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Clin Chim Acta. 2005 Dec;362(1-2):155-60. Epub 2005 Jul 12.

Ischemia-modified albumin levels in cord blood: a case-control study in uncomplicated and complicated deliveries.

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Glycation, Oxidation and Disease Laboratory, Division of Basic Medical Sciences, Touro University, California, Vallejo, 94592, USA.



In the past few years ischemia modified albumin (IMA) has emerged as a new biomarker of ischemia in the area of monitoring acute coronary syndromes. We hypothesized that reduced blood flow, such as that resulting from vascular compression in complicated labors or placental ischemia, may increase IMA. IMA level in cord blood could then serve as an indicator of fetal hypoxia and fetal tissue ischemia and serve as a biomarker of the severity of these conditions.


We performed a case-control study with 26 newborns (12 normal term deliveries, Apgar 8-9; and 14 complicated labors or pre-term deliveries, Apgar 5-8). Complications were: prematurity (3), fetal distress (6), premature rupture of membranes (6), intrauterine growth retardation (3), pre-eclampsia (1). We also studied 30 healthy adults. IMA was measured in serum from cord blood (or venous blood for adults) by the decrease in cobalt 2+ binding.


IMA levels in neonates from non-complicated deliveries are significantly higher (45%, p < 0.005) than those of an adult control population, suggesting that IMA may increase as a consequence of labor. This increased IMA in neonates could not be accounted for by the changes in albumin concentration. It is conceivable that a transient increase in IMA reflects, in part, transient localized tissue ischemia due to the external forces exerted on the fetus during the mechanism of labor. IMA levels in cord blood from neonates from complicated deliveries are 50% higher than in neonates from uneventful deliveries (p < 0.05) while their albumin values are not significantly different (32 +/- 3 vs. 33 +/- 2 g/l). Moreover, IMA seems to be responsive to hypoxic fetal distress, showing values more than 300% higher in cases of severe fetal hypoxia (Apgar 5 n = 2: 2.19 +/- 0.01 AU vs. 0.64 +/- 0.24 for controls). IMA values did not correlate significantly with either lipoperoxides or CRP levels.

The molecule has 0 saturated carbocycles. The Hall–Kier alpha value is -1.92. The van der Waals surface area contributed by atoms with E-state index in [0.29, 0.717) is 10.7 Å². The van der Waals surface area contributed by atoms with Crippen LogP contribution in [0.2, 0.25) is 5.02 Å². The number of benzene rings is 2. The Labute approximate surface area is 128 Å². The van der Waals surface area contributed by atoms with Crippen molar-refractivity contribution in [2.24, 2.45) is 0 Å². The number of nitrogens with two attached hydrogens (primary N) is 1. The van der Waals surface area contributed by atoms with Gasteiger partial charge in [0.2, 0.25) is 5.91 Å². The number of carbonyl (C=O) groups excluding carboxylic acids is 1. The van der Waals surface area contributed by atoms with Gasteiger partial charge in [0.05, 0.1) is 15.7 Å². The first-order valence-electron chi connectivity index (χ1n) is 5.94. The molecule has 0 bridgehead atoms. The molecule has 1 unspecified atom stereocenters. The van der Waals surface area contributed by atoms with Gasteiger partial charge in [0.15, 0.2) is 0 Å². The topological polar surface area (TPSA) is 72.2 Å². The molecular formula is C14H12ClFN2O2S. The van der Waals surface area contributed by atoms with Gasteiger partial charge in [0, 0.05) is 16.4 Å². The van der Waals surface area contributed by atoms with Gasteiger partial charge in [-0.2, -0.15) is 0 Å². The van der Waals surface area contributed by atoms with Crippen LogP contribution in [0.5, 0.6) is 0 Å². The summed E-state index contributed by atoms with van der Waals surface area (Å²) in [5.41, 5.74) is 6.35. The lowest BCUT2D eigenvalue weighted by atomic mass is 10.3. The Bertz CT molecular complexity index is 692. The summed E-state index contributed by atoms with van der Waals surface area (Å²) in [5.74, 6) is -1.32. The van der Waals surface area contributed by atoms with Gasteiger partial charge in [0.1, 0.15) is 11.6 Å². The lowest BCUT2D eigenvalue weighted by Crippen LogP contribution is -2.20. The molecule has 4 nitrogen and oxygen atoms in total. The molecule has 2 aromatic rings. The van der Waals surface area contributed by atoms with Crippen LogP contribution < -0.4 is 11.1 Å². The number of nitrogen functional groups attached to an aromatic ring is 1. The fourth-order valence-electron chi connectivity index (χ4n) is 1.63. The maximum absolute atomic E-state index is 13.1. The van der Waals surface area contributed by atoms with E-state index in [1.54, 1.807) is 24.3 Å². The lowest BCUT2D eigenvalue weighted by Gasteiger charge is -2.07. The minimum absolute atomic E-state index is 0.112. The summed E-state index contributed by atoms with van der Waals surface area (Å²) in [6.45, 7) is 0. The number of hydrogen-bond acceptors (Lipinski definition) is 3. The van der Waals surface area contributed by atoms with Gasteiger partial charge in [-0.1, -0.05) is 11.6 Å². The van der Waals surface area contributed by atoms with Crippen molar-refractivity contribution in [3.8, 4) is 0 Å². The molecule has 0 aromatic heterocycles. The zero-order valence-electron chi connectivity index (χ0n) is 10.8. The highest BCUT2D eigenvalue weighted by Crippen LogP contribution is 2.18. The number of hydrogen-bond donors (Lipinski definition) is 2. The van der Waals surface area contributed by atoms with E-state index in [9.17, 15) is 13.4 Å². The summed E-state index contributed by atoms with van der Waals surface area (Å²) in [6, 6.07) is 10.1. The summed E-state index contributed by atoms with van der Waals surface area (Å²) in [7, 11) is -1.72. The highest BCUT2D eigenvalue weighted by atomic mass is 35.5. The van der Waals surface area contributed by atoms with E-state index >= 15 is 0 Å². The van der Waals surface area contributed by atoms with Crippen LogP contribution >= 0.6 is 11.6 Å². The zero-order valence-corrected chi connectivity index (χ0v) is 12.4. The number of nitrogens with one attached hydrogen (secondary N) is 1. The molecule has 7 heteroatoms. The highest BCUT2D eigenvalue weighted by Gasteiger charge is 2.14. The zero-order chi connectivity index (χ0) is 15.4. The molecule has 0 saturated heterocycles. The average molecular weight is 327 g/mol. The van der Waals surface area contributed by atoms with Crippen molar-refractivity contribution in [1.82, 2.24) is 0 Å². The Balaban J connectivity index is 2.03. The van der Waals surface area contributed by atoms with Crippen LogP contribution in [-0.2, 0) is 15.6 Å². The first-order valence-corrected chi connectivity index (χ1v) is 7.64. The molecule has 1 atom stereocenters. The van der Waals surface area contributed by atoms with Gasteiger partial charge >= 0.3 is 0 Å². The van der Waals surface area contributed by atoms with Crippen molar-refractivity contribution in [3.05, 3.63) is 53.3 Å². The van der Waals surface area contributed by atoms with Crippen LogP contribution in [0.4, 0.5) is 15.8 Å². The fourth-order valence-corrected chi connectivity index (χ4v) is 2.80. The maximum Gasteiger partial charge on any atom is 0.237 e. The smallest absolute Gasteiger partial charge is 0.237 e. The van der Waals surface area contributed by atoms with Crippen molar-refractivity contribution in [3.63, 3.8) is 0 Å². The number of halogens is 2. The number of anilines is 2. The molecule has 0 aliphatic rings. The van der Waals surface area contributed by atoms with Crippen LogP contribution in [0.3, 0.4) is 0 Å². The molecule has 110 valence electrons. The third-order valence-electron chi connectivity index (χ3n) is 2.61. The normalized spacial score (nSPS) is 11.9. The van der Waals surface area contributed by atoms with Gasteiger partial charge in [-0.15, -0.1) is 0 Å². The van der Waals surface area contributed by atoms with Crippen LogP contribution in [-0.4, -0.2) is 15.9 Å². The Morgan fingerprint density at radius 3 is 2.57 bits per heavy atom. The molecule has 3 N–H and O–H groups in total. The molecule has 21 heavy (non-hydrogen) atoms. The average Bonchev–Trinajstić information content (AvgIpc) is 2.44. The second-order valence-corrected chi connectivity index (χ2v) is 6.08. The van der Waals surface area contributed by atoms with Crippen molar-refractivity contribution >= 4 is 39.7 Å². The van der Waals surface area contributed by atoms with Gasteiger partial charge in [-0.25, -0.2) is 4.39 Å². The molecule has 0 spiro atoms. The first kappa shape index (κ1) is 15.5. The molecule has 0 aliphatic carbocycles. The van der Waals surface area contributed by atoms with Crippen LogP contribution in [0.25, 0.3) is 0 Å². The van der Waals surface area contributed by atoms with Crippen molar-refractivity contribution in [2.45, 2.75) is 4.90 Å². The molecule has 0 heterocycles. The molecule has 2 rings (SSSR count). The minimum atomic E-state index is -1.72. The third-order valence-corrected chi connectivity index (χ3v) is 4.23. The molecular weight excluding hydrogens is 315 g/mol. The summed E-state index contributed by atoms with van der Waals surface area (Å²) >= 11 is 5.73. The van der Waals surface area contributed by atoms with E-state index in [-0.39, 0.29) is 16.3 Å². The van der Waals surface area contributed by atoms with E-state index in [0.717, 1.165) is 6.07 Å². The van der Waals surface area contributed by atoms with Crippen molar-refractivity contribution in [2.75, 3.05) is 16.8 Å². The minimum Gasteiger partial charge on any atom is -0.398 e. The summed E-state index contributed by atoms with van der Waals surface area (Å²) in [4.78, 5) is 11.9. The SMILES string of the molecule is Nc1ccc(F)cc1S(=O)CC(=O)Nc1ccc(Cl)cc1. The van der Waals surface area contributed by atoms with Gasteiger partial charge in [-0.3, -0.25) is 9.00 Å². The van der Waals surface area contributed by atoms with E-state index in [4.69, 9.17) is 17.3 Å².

This is the initial reporting of IMA levels in cord blood from normal deliveries compared to healthy adult ranges and neonates from complicated deliveries. Cord blood IMA levels may be an indicator of fetal ischemia and/or hypoxia. This test could become an additional biomarker to be used in conjunction with other markers and/or clinical scores aimed at determining risk of neurological complications of fetal distress.

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